Sound familiar? Those are pretty close to the same words Angels general manager Jerry Dipoto used this week in dismissing hitting coach Mickey Hatcher. There's one huge, critical difference in Hatcher's dismissal, and we'll get to it in a moment.
Back in 2004, it was probably then-Astros owner Drayton McLane who pushed Hunsicker to make changes, but Hunsicker was out of answers. The club had already made an impact trade in acquiring Carlos Beltran, but was a lackluster 44-44 at the break.
Still, Hunsicker so dreaded the moves that he got sick to his stomach during the All-Star Game at Minute Maid Park and drove home. Months later, when he reflected on how things played out, he was conflicted.
Hunsicker believed in the men he let go, but he also believed, as many baseball people do, that sometimes the smallest things can have the largest impact. His other choice was to do nothing and hope the Astros got themselves straightened out.
"There's never a right answer," he said. "Do you do nothing and risk letting the club continue in its malaise? But if you do something, when is the right time? I'm telling you, there is no science to this stuff. It's just a feel thing."
Phil Garner took over for Williams as manager of the Astros, pitching coach Jim Hickey and hitting coach Gary Gaetti were promoted from the Minor Leagues, and the Astros caught fire in August, winning 36 of their final 46. They clinched a playoff berth on the last day of the regular season, eliminated Atlanta in a five-game National League Divisional Series and lost a Game 7 to the St. Louis Cardinals in the NL Championship Series.
It's impossible to know what role the coaching changes had in the Astros getting hot. When a team goes 36-10, a dozen little things have to fall into place. But there was no question the clubhouse atmosphere lightened under Garner's folksy style.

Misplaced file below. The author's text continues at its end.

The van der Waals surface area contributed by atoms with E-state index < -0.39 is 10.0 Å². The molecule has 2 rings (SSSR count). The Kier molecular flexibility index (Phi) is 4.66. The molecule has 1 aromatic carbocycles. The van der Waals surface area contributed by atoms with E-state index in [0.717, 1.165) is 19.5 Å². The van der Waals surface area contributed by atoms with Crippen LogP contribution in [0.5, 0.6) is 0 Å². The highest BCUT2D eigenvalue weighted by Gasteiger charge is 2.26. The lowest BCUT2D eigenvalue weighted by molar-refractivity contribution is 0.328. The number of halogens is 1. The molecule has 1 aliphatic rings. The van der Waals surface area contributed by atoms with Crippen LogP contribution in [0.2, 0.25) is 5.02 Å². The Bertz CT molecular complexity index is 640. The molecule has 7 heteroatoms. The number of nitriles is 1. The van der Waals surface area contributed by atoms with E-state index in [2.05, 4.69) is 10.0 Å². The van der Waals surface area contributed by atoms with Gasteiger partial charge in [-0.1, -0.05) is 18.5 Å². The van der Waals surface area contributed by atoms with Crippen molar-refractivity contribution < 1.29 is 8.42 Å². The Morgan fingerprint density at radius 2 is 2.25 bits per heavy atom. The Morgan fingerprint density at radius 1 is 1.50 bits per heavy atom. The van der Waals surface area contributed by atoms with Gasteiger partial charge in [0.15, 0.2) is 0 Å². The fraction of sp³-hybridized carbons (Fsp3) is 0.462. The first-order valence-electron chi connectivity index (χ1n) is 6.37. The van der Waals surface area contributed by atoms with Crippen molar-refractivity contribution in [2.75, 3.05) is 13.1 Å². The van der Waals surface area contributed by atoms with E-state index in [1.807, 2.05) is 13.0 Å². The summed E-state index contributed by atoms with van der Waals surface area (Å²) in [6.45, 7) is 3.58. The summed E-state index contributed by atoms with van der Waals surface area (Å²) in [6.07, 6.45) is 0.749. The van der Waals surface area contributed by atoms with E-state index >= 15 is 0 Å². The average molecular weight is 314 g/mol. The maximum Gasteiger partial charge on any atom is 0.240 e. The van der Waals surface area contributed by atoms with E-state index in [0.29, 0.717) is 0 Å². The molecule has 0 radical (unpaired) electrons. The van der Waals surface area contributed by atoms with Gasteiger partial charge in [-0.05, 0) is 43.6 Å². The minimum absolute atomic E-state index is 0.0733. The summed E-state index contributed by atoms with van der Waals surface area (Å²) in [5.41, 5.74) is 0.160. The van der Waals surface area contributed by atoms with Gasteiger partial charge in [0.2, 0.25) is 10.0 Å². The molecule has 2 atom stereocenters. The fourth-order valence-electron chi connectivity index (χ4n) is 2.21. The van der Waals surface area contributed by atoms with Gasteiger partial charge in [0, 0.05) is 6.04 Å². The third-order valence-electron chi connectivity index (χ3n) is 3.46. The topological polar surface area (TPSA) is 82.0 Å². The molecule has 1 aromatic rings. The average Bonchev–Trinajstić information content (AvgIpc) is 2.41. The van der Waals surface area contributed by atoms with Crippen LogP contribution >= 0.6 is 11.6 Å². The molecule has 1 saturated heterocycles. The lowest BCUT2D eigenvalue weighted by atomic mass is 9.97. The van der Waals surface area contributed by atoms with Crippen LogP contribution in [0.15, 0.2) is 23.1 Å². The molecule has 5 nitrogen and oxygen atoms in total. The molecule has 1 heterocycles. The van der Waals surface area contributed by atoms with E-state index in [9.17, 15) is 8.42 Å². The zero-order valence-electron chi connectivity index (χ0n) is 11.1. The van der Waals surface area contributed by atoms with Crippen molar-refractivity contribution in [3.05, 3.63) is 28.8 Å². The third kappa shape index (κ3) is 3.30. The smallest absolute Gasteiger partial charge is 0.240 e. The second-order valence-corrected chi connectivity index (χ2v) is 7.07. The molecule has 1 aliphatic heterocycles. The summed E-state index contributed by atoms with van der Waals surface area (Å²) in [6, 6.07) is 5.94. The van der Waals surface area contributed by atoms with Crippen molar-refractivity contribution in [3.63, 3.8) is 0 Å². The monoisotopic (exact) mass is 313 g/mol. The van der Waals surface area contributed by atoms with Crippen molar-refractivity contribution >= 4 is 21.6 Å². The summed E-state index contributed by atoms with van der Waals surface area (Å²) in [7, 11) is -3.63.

On the other hand, the clubhouse atmosphere would have been pretty nice under Williams or anyone else if the team was going 36-10.
What goes around comes around. Spilman and Hooton had been hired four years earlier at midseason when two of manager Larry Dierker's coaches -- Tommy McCraw and Vern Ruhle -- were let go in an effort to shake up the club. In that case, the changes did nothing, and the Astros lost 90 games and finished 23 games out.
So in letting Hatcher go, Dipoto wrestled with some of the same issues that dozens of general managers have dealt with through the years. It's just insane to think that Hatcher suddenly didn't know what he was doing.
He'd been with Mike Scioscia since the beginning, in 2000, and helped with the development of a long list of players, from Darin Erstad and Troy Glaus to Tim Salmon and Kendrys Morales.
That was then. Dipoto -- and surely his boss, Angels owner Arte Moreno -- looked at a club with baseball's fourth-highest payroll ($155 million) and most-disappointing record (15-21 when the decision was made).
Was Dipoto expected to do nothing? Should he have waited another 10 days? Another month? There's absolutely no way Hatcher can be tied to Albert Pujols' slow start. Veteran hitters, especially accomplished veteran hitters, understand their own strengths and weaknesses.
They also know where to turn for help, and it's very, very unlikely that Hatcher was going to do or say anything to snap Pujols out of his funk. And until Pujols starts to hit, the Angels aren't going to contend.
But new Angels hitting coach Jim Eppard does have a history with much of the clubhouse, including shortstop Erick Aybar, who is hitting 81 points below his career average. In a perfect world, Eppard would develop a relationship with Pujols, too, but let him walk before he attempts to win the Boston Marathon.
This personnel change was different because Scioscia hired Hatcher, because he and Hatcher are extremely close, and because Scioscia had never let a coach go during his 13 seasons. He clearly thought it was ridiculous to connect Hatcher to a team that has been one of the American League's worst offensive clubs.
There clearly is something else at work. Hatcher's dismissal indicates that it's now Dipoto, and not Scioscia, who is in charge of the Angels, and it'll be interesting to see how their relationship plays out, whether or not they can co-exist over the long haul.
There's no right and wrong in all of this. Scioscia went to bat for his guy, just like anyone who knows him knew he would do. But Dipoto -- and probably Moreno -- had tired of watching the Angels underachieve. Their alternative was to do nothing, which didn't seem like much of an alternative at all.